Ontario's new Building Ontario Businesses Initiative Act, 2022 ("BOBIA") is an effort by the provincial government to enhance supply chain security and economic growth in Ontario. It requires public and broader public sector entities (like hospitals, universities and colleges) to prefer Ontario businesses when procuring goods and services.

BOBIA largely defers to regulations to define key components of the new regime – namely: what constitutes an "Ontario business"; what goods and services are subject to the preference, and at what value; and how the preference is given effect.

BOBIA came into force on January 1, 2024, and its first regulation (O Reg 422/23) was recently issued; however, that regulation will not come into effect until April 1, 2024. That regulation sets out key components of the new regime, which are summarized below.

An "Ontario Business"

BOBIA requires that "Ontario businesses" receive preferential treatment in government procurement. To be considered an "Ontario business" for the purposes of BOBIA, a business must meet both of the following criteria:

  • It is a supplier, manufacturer, or distributor that conducts its activities on a permanent basis in Ontario, whether as a sole proprietorship, partnership, corporation or other business structure; and
  • It either has its headquarters or main office in Ontario or has at least 250 full-time employees in Ontario at the time of the applicable procurement process.

BOBIA permits public and broader public sector entities to rely on a vendor's representation that it meets the above criteria (e.g. an affirmation in its bid), without requiring further due diligence.

Goods and Services, Value Thresholds

The regulation contemplates all goods and services being subject to BOBIA, except for the following:

  • treasury operations services procured by the Ministry of Finance or the Ontario Financing Authority – i.e., services related to the management of financial assets and liabilities, including services related to borrowing, debt management, risk management, cash management, banking, investing, and services ancillary to the above (including advisory and information services);
  • a good or service required for an emergency (defined as a situation or impending situation that could result in serious harm to persons or substantial damage to property);
  • a good or service procured pursuant to a standing offer, vendor of record arrangement or a multi-use list;
  • a good or service procured for commercial sale or resale or for use in the production of a good or service intended for commercial sale or resale;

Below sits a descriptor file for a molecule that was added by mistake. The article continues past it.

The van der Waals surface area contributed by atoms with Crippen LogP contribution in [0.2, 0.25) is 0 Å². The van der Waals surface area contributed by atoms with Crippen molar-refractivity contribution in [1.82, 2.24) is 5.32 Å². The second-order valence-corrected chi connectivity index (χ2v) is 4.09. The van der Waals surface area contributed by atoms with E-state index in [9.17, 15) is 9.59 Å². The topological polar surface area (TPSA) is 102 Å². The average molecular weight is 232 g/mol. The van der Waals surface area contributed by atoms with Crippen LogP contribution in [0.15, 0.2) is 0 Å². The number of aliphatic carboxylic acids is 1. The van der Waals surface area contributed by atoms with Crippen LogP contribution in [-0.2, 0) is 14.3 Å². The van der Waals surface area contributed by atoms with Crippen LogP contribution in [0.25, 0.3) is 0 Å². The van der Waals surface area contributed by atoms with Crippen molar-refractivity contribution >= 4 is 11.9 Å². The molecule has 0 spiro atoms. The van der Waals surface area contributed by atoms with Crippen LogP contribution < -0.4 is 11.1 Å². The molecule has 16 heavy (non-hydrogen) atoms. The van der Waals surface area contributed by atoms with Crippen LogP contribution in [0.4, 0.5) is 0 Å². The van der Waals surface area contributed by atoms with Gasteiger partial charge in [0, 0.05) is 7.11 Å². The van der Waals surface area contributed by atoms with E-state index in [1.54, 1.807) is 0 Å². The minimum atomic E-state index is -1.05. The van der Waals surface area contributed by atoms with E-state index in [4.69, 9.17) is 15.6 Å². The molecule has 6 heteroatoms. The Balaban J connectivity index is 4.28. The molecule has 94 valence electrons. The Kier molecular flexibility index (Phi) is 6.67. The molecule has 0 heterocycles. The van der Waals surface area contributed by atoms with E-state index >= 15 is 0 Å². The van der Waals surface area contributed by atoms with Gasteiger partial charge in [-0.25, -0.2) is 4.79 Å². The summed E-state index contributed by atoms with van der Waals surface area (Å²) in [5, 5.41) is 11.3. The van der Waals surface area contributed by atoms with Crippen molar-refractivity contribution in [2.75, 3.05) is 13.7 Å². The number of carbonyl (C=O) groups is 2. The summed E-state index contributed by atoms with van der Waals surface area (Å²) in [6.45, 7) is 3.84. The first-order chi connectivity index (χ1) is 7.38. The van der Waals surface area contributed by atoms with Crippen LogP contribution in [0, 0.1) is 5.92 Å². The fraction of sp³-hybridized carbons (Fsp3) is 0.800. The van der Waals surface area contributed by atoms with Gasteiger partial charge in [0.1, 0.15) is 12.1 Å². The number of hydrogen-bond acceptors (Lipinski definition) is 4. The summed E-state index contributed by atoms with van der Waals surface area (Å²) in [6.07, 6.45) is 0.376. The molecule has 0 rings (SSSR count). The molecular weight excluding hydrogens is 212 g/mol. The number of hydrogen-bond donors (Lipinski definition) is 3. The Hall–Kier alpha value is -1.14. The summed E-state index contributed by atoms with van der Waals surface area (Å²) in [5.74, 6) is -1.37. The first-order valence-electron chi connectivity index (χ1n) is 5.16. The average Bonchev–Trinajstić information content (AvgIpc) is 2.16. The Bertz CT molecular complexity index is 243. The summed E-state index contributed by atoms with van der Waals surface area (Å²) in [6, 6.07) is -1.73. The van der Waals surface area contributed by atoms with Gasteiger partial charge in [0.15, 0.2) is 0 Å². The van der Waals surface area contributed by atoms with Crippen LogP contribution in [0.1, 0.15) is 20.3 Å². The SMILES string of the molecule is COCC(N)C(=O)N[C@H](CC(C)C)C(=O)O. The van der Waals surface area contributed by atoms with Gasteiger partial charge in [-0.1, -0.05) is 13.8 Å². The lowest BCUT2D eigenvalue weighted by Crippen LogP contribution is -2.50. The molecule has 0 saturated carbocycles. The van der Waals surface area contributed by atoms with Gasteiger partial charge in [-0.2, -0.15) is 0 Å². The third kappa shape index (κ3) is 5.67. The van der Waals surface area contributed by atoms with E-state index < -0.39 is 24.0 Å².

• the services of a lawyer, paralegal or notary public;
  • the services of an expert witness to be used in a court or legal proceeding; and
  • a good or service that is not available from an Ontario business.

However, the preference for an Ontario business only applies to procurements with a value below certain thresholds – namely:

  • for public sector entities
    • goods with a value under $30,300
    • services with a value under $121,200
  • for broader public sector entities
    • goods with a value under $121,200
    • services with a value under $121,200

The value of goods or services must be determined based on the amount that the public or broader public sector entity reasonably expects to pay in respect of the procurement process for those goods or services.

How Preference is Given

The regulation requires that preference be given to Ontario businesses in the procurement process, either by:

  • limiting the procurement process to Ontario businesses only (other businesses would not be eligible to bid); or
  • providing Ontario businesses with a 10% evaluation advantage in the competitive procurement process.

What Should Public, Broader Public Entities Do

Although BOBIA's requirements do not apply until April 1, 2024, requirements to prefer Ontario businesses are not limited to BOBIA. Similar requirements have been introduced in the Ontario Public Service Procurement Directive, and the Broader Public Sector Procurement Directive, which are currently in effect.

Any public or broader public sector entity that has not revisited its procurement policies and process templates in light of these new "buy Ontario" rules will need to do so. This should involve consultations with legal counsel.

When complying with these new requirements, it is important that public and broader public sector entities consider their obligations under the procurement chapters of various trade agreements. Trade agreements are law in Ontario, and are not superseded by the new "buy Ontario" regime.

Implementing BOBIA and new procurement directive requirements, including preferences for Ontario businesses, without considering trade agreement obligations, may give rise to legal challenges and failed procurements.

The content of this article is intended to provide a general guide to the subject matter. Specialist advice should be sought about your specific circumstances.